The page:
New View EDU Episode 42: Seven Lessons for School Leadership

Available September 26, 2023

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Human relationships first. Academic study and arts training are co-curricular. Environment matters. Relentlessly make space for the things that matter most. Compliance is not the same thing as magic. Process matters and so does product. These are just a few of the ideas Jason Patera brings daily to his work as the head of The Chicago Academy for the Arts.

Jason PateraIn this episode of New View EDU, Jason joins host Tim Fish to talk about his journey from an aimless 16-year-old to the influential head of one of the nation’s most prestigious arts-based high schools. Sharing the story of how a chance encounter at The Chicago Academy for the Arts started a lifelong association with the school, Jason delves into the key lessons he has learned that have helped him develop the “Academy Method” for school leadership.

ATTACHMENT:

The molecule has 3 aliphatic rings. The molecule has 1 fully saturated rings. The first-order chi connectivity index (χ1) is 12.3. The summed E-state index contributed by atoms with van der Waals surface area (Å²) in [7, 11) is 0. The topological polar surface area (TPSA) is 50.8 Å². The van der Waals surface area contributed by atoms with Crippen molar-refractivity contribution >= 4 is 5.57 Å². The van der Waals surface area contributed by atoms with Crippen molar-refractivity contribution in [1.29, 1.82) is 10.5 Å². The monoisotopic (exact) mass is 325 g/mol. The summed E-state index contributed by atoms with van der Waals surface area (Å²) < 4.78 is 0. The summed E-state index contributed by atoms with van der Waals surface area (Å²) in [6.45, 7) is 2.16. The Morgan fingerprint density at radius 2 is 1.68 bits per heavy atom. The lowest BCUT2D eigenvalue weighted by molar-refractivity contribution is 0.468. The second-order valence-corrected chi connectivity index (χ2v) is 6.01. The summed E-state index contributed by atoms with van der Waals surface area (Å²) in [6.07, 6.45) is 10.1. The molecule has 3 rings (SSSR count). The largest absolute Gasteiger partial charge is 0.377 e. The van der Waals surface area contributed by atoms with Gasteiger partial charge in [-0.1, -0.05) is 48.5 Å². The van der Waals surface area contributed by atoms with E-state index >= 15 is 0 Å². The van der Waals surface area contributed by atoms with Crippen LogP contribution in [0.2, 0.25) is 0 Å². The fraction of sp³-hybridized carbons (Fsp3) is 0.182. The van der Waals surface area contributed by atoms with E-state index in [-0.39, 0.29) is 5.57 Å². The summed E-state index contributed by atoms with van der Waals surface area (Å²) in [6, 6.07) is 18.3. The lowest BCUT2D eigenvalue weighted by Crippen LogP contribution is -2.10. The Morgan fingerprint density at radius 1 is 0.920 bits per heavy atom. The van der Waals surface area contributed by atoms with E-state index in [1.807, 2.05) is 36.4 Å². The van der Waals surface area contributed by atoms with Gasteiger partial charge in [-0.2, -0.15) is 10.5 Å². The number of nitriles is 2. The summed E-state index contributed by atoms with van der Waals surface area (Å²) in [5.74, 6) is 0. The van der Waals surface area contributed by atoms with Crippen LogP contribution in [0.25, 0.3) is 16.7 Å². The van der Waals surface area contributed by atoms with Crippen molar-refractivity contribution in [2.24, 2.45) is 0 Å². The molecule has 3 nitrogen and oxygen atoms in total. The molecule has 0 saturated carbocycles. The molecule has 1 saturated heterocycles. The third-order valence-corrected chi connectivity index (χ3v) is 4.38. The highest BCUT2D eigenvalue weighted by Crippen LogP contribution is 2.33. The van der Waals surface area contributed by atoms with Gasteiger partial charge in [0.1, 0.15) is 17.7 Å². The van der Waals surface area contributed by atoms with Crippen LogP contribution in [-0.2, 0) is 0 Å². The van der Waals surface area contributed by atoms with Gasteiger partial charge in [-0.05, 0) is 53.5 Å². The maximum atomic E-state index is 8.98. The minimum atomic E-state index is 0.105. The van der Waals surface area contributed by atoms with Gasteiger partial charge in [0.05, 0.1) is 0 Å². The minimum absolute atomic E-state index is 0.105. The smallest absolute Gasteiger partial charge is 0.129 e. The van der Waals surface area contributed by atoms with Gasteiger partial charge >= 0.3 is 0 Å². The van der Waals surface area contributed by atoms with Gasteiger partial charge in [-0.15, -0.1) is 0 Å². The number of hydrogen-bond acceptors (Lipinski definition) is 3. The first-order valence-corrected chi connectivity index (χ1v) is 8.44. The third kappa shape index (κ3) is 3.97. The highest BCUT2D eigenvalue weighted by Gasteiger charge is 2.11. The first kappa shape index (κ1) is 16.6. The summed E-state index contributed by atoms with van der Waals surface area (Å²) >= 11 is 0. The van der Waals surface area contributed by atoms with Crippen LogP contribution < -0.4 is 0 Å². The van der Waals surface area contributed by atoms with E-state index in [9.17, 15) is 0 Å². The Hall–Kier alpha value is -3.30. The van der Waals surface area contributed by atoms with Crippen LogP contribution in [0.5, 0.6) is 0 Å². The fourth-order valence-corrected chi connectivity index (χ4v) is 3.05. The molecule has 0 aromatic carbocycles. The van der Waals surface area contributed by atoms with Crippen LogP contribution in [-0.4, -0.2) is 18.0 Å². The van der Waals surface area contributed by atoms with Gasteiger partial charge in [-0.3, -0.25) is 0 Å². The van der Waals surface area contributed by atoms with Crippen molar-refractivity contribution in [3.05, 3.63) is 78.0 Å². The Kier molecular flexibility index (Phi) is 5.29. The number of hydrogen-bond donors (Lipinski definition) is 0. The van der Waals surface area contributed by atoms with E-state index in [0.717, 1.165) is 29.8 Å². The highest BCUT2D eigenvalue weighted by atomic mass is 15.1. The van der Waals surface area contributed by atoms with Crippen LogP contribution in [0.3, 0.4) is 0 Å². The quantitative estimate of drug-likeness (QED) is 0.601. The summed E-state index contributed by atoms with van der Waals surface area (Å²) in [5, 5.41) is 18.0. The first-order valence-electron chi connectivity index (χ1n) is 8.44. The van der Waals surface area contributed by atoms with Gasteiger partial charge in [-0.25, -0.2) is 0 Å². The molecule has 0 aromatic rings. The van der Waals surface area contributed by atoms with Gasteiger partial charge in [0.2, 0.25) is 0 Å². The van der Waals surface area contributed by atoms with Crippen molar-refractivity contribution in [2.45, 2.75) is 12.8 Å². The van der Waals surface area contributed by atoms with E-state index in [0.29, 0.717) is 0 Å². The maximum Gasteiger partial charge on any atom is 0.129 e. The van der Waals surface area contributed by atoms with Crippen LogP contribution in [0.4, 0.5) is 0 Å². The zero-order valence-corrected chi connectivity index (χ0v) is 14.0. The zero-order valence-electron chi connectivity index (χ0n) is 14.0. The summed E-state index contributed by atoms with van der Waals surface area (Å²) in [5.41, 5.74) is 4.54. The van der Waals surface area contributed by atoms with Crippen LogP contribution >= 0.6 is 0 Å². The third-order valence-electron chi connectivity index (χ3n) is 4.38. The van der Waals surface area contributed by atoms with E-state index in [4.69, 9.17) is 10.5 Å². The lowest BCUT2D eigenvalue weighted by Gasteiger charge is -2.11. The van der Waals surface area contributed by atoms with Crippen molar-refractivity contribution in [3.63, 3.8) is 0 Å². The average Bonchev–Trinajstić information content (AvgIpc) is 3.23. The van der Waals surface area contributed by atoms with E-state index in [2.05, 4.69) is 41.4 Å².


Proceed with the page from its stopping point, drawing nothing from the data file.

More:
Jason begins by tracing the influence of mentors on his life, and how he learned early on that “all you need to do to change someone’s life is decide to do it.” He discusses how that focus on human relationships has led to a thriving community where students are fully known and seen, where staff are respected for both their content expertise and their individual strengths, and where the depth of trust is great enough for every student and parent to have his personal cellphone number.